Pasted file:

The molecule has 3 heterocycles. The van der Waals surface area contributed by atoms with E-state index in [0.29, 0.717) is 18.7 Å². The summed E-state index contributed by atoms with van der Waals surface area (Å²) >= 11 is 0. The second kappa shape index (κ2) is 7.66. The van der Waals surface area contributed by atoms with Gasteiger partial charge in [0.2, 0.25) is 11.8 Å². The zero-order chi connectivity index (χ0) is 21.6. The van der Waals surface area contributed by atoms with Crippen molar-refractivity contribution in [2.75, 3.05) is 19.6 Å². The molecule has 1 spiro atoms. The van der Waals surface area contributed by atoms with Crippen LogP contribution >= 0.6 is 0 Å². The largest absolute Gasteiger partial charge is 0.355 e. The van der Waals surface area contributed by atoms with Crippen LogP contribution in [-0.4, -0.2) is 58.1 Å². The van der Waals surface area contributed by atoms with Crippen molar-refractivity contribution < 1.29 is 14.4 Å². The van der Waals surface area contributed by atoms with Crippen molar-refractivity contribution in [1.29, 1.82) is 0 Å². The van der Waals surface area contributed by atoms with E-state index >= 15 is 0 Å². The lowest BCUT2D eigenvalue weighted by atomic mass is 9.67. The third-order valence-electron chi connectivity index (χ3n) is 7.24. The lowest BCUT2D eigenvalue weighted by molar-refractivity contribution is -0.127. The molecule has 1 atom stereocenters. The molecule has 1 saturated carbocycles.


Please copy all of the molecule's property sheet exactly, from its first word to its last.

The molecule has 3 heterocycles. The van der Waals surface area contributed by atoms with E-state index in [0.29, 0.717) is 18.7 Å². The summed E-state index contributed by atoms with van der Waals surface area (Å²) >= 11 is 0. The second kappa shape index (κ2) is 7.66. The van der Waals surface area contributed by atoms with Gasteiger partial charge in [0.2, 0.25) is 11.8 Å². The zero-order chi connectivity index (χ0) is 21.6. The van der Waals surface area contributed by atoms with Crippen molar-refractivity contribution in [2.75, 3.05) is 19.6 Å². The molecule has 1 spiro atoms. The van der Waals surface area contributed by atoms with Crippen LogP contribution >= 0.6 is 0 Å². The largest absolute Gasteiger partial charge is 0.355 e. The van der Waals surface area contributed by atoms with Crippen LogP contribution in [-0.4, -0.2) is 58.1 Å². The van der Waals surface area contributed by atoms with Crippen molar-refractivity contribution < 1.29 is 14.4 Å². The van der Waals surface area contributed by atoms with Crippen molar-refractivity contribution in [1.29, 1.82) is 0 Å². The van der Waals surface area contributed by atoms with E-state index >= 15 is 0 Å². The lowest BCUT2D eigenvalue weighted by atomic mass is 9.67. The third-order valence-electron chi connectivity index (χ3n) is 7.24. The lowest BCUT2D eigenvalue weighted by molar-refractivity contribution is -0.127. The molecule has 1 atom stereocenters. The molecule has 1 saturated carbocycles.